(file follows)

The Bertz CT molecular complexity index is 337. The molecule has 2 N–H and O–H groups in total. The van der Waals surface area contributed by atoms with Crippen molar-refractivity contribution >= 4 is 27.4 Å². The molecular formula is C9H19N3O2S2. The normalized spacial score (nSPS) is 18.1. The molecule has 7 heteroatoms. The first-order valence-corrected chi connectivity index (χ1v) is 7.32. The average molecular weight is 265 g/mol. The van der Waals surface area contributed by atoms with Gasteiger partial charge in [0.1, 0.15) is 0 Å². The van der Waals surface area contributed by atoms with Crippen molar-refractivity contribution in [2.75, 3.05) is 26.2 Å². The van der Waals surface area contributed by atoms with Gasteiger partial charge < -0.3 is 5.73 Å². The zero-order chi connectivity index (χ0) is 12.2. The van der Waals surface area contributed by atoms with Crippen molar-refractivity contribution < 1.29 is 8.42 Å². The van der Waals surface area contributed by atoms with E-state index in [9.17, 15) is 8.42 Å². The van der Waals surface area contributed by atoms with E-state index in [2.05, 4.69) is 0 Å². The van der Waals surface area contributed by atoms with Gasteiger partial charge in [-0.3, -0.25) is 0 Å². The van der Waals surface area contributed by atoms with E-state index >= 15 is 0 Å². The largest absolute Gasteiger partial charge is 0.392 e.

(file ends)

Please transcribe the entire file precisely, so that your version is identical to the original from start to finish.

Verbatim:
The Bertz CT molecular complexity index is 337. The molecule has 2 N–H and O–H groups in total. The van der Waals surface area contributed by atoms with Crippen molar-refractivity contribution >= 4 is 27.4 Å². The molecular formula is C9H19N3O2S2. The normalized spacial score (nSPS) is 18.1. The molecule has 7 heteroatoms. The first-order valence-corrected chi connectivity index (χ1v) is 7.32. The average molecular weight is 265 g/mol. The van der Waals surface area contributed by atoms with Gasteiger partial charge in [0.1, 0.15) is 0 Å². The van der Waals surface area contributed by atoms with Crippen molar-refractivity contribution in [2.75, 3.05) is 26.2 Å². The van der Waals surface area contributed by atoms with Gasteiger partial charge < -0.3 is 5.73 Å². The zero-order chi connectivity index (χ0) is 12.2. The van der Waals surface area contributed by atoms with Crippen molar-refractivity contribution < 1.29 is 8.42 Å². The van der Waals surface area contributed by atoms with E-state index in [9.17, 15) is 8.42 Å². The van der Waals surface area contributed by atoms with E-state index in [2.05, 4.69) is 0 Å². The van der Waals surface area contributed by atoms with Gasteiger partial charge in [-0.3, -0.25) is 0 Å². The van der Waals surface area contributed by atoms with E-state index >= 15 is 0 Å². The largest absolute Gasteiger partial charge is 0.392 e.